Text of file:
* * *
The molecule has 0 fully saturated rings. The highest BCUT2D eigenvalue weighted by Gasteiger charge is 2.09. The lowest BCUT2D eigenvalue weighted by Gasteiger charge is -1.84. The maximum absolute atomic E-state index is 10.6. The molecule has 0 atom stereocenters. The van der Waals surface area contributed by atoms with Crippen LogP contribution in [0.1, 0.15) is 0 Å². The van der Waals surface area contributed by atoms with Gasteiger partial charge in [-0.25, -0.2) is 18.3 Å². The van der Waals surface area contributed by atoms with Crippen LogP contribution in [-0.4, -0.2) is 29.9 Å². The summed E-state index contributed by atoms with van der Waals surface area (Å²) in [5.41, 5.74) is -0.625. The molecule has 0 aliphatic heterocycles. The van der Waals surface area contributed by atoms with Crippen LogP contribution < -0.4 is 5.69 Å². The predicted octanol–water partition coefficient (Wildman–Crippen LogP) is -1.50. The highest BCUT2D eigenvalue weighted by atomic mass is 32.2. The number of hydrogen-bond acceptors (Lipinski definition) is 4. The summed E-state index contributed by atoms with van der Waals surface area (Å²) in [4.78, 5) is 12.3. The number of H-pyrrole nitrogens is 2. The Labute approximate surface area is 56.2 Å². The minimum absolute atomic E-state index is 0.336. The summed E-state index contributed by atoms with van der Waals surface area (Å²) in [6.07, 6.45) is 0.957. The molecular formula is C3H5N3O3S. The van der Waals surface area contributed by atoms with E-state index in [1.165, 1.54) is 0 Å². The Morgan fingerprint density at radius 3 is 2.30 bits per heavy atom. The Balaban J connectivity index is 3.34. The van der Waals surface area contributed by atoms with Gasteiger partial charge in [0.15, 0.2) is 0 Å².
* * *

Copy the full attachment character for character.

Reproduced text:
The molecule has 0 fully saturated rings. The highest BCUT2D eigenvalue weighted by Gasteiger charge is 2.09. The lowest BCUT2D eigenvalue weighted by Gasteiger charge is -1.84. The maximum absolute atomic E-state index is 10.6. The molecule has 0 atom stereocenters. The van der Waals surface area contributed by atoms with Crippen LogP contribution in [0.1, 0.15) is 0 Å². The van der Waals surface area contributed by atoms with Gasteiger partial charge in [-0.25, -0.2) is 18.3 Å². The van der Waals surface area contributed by atoms with Crippen LogP contribution in [-0.4, -0.2) is 29.9 Å². The summed E-state index contributed by atoms with van der Waals surface area (Å²) in [5.41, 5.74) is -0.625. The molecule has 0 aliphatic heterocycles. The van der Waals surface area contributed by atoms with Crippen LogP contribution < -0.4 is 5.69 Å². The predicted octanol–water partition coefficient (Wildman–Crippen LogP) is -1.50. The highest BCUT2D eigenvalue weighted by atomic mass is 32.2. The number of hydrogen-bond acceptors (Lipinski definition) is 4. The summed E-state index contributed by atoms with van der Waals surface area (Å²) in [4.78, 5) is 12.3. The number of H-pyrrole nitrogens is 2. The Labute approximate surface area is 56.2 Å². The minimum absolute atomic E-state index is 0.336. The summed E-state index contributed by atoms with van der Waals surface area (Å²) in [6.07, 6.45) is 0.957. The molecular formula is C3H5N3O3S. The van der Waals surface area contributed by atoms with E-state index in [1.165, 1.54) is 0 Å². The Morgan fingerprint density at radius 3 is 2.30 bits per heavy atom. The Balaban J connectivity index is 3.34. The van der Waals surface area contributed by atoms with Gasteiger partial charge in [0.15, 0.2) is 0 Å².